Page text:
Composite National Current Weather Map.
Analysis of current conditions and fronts at ground level.
WSI's Composite National Current Weather Map displaying GOES-EAST Infra-red (IR) Satellite, WSI's NOWrad National Radar Mosaic and Current Surface Temperatures in Degrees Fahrenheit for Major Metropolitan Cities. Data is updated hourly to indicate current conditions.
Weather most often results from temperature differences from one place to another. On large scales, temperature differences occur because areas closer to the equator receive more energy per unit area from the Sun than do regions closer to the poles. On local scales, temperature differences can occur because different surfaces (such as oceans, forests, ice sheets, or man-made objects) have differing physical characteristics such as reflectivity, roughness, or moisture content.
Surface temperature differences in turn cause pressure differences. A hot surface heats the air above it and the air expands, lowering the air pressure. The resulting horizontal pressure gradient accelerates the air from high to low pressure, creating wind, and Earth's rotation then causes curvature of the flow via the Coriolis effect. The simple systems thus formed can then display emergent behaviour to produce more complex systems and thus other weather phenomena. Large scale examples include the Hadley cell while a smaller scale example would be coastal breezes.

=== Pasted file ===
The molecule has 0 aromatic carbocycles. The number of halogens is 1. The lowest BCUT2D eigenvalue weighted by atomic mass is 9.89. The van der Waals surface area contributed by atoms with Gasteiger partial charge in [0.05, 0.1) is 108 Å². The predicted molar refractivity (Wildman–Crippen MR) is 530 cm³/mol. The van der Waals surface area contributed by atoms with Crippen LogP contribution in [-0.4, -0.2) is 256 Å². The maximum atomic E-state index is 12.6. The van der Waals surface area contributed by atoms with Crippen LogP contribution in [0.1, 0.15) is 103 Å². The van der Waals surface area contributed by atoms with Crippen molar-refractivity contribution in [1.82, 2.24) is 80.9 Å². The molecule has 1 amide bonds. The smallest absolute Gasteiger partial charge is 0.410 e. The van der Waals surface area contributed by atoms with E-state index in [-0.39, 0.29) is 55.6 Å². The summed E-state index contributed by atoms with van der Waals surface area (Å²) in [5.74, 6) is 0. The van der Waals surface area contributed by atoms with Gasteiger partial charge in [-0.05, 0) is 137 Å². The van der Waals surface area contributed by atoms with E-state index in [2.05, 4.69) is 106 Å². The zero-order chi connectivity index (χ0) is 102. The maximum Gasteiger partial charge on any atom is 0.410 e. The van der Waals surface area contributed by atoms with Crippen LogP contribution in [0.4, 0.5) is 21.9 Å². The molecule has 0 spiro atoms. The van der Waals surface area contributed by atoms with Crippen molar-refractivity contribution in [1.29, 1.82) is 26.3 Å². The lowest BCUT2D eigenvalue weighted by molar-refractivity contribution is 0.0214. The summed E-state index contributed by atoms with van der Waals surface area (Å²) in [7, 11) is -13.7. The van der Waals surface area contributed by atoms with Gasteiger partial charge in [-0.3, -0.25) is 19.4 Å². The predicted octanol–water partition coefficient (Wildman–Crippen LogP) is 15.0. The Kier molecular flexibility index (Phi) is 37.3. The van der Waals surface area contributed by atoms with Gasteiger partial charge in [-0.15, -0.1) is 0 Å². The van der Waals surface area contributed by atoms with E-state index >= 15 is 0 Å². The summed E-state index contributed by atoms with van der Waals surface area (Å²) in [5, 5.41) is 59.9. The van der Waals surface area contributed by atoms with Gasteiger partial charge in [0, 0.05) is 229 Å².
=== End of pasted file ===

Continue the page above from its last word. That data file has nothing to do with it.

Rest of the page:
The strong temperature contrast between polar and tropical air gives rise to the jet stream. Most weather systems in the mid-latitudes are caused by instabilities of the jet weather. Weather systems in the tropics are caused by different processes, such as monsoons or organized thunderstorm systems.
Because the Earth's axis are tilted relative to its orbital plane, sunlight is incident at different angles at different times of the year. In June the Northern Hemisphere is tilted towards the sun, so at any given Northern Hemisphere latitude sunlight falls more directly on that spot than in December (see Effect of sun angle on climate). This effect causes seasons. Over thousands to hundreds of thousands of years, changes in Earth's orbital parameters affect the amount and distribution of solar energy received by the Earth and influence long-term climate.